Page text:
This article utilises narrative inquiry as a means to explore reflexively our roles as two scholars/teacher educators with extensive experience in education and international development initiatives in East and Southern Africa. It focuses on a teacher professional development program in Tanzania we helped initiate and facilitate for more than five years whose aim was to promote more critical, learner-centred approaches to teaching across the country’s secondary school curriculum. We narrate several key incidents from the program that led us to examine our complicity in establishing and maintaining the very hierarchies of knowledge production and dissemination the program sought to challenge. Throughout, we engage reflexively with postcolonial theory in an effort to provincialise the Anglo-American assumptions about pedagogy implicit in learner-centred approaches to teaching that form a key aspect of contemporary global education reform.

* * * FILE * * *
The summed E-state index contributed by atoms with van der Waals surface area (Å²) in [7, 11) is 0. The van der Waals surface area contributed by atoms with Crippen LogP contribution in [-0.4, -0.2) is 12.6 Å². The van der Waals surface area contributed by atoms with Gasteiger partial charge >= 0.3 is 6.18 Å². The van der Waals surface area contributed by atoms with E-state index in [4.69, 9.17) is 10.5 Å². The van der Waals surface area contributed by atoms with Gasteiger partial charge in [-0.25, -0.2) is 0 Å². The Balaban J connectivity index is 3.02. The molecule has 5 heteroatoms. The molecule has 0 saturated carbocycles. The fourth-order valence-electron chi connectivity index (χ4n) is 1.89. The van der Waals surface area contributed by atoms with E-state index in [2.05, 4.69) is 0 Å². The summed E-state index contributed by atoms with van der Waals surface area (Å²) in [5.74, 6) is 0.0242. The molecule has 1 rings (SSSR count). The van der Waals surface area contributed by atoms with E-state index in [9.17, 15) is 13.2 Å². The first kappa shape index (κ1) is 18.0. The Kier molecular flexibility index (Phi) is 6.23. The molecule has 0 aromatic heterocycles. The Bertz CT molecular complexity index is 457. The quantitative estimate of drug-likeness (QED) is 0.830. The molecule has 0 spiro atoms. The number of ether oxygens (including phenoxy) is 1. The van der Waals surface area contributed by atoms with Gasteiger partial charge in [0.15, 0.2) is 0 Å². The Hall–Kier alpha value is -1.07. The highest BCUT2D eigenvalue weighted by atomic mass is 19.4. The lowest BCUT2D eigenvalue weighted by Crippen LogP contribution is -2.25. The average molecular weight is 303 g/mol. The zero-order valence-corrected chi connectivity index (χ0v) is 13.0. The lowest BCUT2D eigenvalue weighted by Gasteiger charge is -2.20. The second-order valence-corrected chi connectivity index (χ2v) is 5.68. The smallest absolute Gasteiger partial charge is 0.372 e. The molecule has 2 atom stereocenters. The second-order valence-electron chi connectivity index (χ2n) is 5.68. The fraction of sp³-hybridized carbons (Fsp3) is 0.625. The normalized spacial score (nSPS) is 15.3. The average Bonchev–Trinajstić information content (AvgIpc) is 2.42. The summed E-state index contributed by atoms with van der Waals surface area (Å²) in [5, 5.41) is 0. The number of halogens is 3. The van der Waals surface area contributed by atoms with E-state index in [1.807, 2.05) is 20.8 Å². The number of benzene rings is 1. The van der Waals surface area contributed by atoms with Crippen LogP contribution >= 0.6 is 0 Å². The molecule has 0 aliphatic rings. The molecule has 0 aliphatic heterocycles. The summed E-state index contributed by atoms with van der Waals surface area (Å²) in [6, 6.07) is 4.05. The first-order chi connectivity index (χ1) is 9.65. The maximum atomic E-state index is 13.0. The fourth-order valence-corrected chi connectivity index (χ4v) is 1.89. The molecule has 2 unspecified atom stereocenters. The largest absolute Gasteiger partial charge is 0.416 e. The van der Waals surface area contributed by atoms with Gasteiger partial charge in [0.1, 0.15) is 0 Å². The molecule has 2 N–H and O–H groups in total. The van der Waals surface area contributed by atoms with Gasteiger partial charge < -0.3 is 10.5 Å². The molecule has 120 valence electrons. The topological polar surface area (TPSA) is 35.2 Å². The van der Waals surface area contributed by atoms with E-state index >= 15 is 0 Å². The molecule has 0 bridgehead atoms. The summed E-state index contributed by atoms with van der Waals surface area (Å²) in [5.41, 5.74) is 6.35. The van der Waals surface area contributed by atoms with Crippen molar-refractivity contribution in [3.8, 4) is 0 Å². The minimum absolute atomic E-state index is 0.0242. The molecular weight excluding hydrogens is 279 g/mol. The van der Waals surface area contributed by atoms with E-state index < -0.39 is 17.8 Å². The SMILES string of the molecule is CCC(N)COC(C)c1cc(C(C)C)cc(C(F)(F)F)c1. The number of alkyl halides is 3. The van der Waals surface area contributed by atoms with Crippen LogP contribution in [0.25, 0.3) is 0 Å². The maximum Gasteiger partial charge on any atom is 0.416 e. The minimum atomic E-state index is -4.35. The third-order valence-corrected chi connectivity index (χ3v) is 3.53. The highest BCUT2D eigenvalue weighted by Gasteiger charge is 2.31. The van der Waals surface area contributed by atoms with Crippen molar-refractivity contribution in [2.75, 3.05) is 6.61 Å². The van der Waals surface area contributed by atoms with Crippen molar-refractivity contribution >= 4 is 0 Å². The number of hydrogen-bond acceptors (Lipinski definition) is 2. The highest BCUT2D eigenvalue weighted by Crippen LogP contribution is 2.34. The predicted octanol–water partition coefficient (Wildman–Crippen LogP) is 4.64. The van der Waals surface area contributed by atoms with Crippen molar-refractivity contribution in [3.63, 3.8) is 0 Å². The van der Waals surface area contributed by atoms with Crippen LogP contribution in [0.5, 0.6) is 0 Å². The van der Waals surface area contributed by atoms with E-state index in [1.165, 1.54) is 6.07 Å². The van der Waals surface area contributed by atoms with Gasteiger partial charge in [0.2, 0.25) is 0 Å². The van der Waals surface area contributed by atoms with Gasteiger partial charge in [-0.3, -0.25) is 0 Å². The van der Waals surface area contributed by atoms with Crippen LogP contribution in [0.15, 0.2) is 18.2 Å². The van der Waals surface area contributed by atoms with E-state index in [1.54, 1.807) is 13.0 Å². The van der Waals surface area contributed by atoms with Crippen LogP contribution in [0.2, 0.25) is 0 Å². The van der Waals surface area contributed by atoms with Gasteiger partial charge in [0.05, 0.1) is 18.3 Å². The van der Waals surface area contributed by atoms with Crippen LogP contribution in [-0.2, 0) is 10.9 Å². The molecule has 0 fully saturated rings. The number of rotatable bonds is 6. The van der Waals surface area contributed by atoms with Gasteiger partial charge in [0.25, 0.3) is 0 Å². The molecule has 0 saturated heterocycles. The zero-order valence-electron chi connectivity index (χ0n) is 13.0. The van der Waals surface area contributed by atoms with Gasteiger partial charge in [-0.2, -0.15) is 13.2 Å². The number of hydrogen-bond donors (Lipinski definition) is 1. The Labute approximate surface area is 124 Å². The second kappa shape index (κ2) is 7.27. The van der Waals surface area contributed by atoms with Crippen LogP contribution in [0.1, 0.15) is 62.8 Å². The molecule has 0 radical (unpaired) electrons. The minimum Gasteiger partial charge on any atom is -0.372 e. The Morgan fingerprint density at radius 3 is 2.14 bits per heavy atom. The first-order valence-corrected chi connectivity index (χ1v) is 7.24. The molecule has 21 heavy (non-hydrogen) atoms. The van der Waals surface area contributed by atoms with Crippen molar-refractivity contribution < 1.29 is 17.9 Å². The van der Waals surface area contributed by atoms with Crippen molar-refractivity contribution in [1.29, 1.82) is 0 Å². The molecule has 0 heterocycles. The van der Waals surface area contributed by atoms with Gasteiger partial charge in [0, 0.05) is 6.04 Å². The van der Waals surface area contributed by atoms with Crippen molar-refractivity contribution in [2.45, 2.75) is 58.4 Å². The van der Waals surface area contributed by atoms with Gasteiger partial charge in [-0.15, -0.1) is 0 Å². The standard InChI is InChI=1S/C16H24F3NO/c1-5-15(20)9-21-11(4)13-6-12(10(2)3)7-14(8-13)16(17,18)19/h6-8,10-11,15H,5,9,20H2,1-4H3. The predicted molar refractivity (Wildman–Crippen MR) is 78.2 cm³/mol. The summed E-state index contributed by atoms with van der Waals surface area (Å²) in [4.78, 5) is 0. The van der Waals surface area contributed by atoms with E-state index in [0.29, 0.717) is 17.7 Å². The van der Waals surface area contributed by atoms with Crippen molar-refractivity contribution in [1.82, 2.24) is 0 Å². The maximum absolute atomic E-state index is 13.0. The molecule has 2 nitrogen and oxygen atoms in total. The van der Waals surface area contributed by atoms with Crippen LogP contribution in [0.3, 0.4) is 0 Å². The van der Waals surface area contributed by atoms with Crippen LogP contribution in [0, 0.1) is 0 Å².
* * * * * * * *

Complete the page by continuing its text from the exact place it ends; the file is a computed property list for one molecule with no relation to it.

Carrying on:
- Narrative inquiry
- comparative and international education
- international development
- postcolonial theory
- teacher education
- teacher professional development